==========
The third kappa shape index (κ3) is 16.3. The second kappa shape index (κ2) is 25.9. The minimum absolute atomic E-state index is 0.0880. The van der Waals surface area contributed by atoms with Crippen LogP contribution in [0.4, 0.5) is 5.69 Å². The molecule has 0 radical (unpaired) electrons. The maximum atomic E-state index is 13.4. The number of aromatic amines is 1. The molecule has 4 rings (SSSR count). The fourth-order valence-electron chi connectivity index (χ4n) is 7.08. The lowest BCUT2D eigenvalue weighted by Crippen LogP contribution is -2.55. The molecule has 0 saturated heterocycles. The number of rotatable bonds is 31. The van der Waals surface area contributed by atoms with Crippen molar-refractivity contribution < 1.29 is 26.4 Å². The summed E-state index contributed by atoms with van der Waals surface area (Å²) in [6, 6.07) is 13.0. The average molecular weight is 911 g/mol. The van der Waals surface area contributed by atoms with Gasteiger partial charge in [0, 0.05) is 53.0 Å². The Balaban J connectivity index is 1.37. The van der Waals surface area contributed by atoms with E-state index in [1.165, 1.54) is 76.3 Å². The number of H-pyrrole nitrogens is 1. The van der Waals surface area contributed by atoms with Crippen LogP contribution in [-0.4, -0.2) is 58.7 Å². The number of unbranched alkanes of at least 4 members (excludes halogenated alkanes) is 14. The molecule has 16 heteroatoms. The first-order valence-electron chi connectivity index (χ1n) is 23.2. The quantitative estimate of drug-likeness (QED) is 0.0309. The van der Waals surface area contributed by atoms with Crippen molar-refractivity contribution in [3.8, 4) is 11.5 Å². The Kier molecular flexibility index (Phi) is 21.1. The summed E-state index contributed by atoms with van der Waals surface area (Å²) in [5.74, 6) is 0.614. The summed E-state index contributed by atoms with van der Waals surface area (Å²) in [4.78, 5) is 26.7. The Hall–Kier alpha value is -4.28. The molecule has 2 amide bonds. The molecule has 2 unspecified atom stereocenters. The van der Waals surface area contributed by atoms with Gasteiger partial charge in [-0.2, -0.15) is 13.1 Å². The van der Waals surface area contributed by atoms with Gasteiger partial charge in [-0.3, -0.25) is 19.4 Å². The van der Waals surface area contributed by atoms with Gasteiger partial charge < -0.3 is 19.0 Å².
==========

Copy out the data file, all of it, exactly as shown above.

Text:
The third kappa shape index (κ3) is 16.3. The second kappa shape index (κ2) is 25.9. The minimum absolute atomic E-state index is 0.0880. The van der Waals surface area contributed by atoms with Crippen LogP contribution in [0.4, 0.5) is 5.69 Å². The molecule has 0 radical (unpaired) electrons. The maximum atomic E-state index is 13.4. The number of aromatic amines is 1. The molecule has 4 rings (SSSR count). The fourth-order valence-electron chi connectivity index (χ4n) is 7.08. The lowest BCUT2D eigenvalue weighted by Crippen LogP contribution is -2.55. The molecule has 0 saturated heterocycles. The number of rotatable bonds is 31. The van der Waals surface area contributed by atoms with Crippen molar-refractivity contribution < 1.29 is 26.4 Å². The summed E-state index contributed by atoms with van der Waals surface area (Å²) in [6, 6.07) is 13.0. The average molecular weight is 911 g/mol. The van der Waals surface area contributed by atoms with Gasteiger partial charge in [0, 0.05) is 53.0 Å². The Balaban J connectivity index is 1.37. The van der Waals surface area contributed by atoms with E-state index in [1.165, 1.54) is 76.3 Å². The number of H-pyrrole nitrogens is 1. The van der Waals surface area contributed by atoms with Crippen LogP contribution in [-0.4, -0.2) is 58.7 Å². The number of unbranched alkanes of at least 4 members (excludes halogenated alkanes) is 14. The molecule has 16 heteroatoms. The first-order valence-electron chi connectivity index (χ1n) is 23.2. The quantitative estimate of drug-likeness (QED) is 0.0309. The van der Waals surface area contributed by atoms with Crippen molar-refractivity contribution in [3.8, 4) is 11.5 Å². The Kier molecular flexibility index (Phi) is 21.1. The summed E-state index contributed by atoms with van der Waals surface area (Å²) in [5.74, 6) is 0.614. The summed E-state index contributed by atoms with van der Waals surface area (Å²) in [4.78, 5) is 26.7. The Hall–Kier alpha value is -4.28. The molecule has 2 amide bonds. The molecule has 2 unspecified atom stereocenters. The van der Waals surface area contributed by atoms with Gasteiger partial charge in [-0.2, -0.15) is 13.1 Å². The van der Waals surface area contributed by atoms with Gasteiger partial charge in [-0.3, -0.25) is 19.4 Å². The van der Waals surface area contributed by atoms with Gasteiger partial charge < -0.3 is 19.0 Å².